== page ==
Kalman’s paper introducing his now-famous filter was first published in 1960 , and its first practical implementation was for integrating an inertial navigator with airborne radar aboard the C5A military aircraft .
The application of interest here is quite similar. We want to integrate an onboard inertial navigator with a different electromagnetic ranging system (GPS). There are many ways to do this , but nearly all involve Kalman filtering.
The purpose of this chapter is to familiarize you with theoretical and practical aspects of Kalman filtering that are important for GPS/INS integration, and the presentation is primarily slanted toward this application. We have also included a brief derivation of the Kalman gain matrix, based on the maximum-likelihood estimation (MLE) model. Broader treatments of the Kalman filter are presented in Refs. 6, 30, 59, and 101; more basic introductions can be found in Refs. 48 and 218, more mathematically rigorous derivations can be found in Ref. 99; and more extensive coverage of the practical aspects of Kalman filtering can be found in Refs. 29 and 66.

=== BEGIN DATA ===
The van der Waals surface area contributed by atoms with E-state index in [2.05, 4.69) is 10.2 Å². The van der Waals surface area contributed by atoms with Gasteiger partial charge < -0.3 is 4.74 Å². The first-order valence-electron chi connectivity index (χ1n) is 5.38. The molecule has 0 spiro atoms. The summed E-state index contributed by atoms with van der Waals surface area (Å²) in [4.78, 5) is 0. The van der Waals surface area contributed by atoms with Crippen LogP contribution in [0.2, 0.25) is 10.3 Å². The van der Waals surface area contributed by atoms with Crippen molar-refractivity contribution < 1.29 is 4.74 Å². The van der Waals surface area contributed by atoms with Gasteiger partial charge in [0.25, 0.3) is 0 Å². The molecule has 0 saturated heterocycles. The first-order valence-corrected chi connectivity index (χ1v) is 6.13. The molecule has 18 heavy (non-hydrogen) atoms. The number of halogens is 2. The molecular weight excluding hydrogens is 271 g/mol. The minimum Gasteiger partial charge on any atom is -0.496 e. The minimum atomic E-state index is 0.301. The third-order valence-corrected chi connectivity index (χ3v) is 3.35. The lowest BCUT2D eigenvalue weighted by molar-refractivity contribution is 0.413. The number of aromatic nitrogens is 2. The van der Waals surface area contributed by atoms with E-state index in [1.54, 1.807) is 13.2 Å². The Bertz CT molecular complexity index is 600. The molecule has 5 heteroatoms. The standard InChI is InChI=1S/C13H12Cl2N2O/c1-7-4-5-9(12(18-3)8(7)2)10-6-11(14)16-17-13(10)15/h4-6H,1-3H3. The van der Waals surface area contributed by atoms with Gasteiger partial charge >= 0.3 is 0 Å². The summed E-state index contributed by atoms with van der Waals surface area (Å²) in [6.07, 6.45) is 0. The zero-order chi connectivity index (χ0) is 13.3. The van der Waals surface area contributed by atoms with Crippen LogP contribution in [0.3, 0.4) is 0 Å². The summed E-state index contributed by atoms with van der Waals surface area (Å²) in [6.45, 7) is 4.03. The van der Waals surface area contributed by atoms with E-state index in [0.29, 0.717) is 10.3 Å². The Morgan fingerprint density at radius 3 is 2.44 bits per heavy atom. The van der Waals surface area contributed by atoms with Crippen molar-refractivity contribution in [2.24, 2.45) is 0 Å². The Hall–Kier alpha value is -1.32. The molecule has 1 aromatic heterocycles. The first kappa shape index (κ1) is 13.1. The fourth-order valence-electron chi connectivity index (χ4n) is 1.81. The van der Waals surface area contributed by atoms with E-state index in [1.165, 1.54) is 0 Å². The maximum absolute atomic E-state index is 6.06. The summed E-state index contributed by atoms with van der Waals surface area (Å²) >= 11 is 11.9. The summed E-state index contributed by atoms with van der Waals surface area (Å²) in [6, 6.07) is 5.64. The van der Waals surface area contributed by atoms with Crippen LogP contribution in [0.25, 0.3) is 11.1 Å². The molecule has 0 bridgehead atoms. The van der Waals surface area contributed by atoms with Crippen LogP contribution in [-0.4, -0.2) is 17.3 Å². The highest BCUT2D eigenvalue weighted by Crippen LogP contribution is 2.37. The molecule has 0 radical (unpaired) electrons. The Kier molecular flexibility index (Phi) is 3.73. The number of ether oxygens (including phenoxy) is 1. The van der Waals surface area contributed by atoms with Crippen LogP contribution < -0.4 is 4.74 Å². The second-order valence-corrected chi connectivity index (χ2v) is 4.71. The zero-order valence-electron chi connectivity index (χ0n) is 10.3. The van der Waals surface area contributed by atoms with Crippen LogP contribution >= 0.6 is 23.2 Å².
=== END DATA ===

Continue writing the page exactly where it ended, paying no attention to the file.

The Kalman filter is an extremely effective and versatile procedure for combining noisy sensor outputs to estimate the state of a system with uncertain dynamics, where
The noisy sensors could be just GPS receivers and inertial navigation systems, but may also include subsystem-level sensors (e.g., GPS clocks or INS ...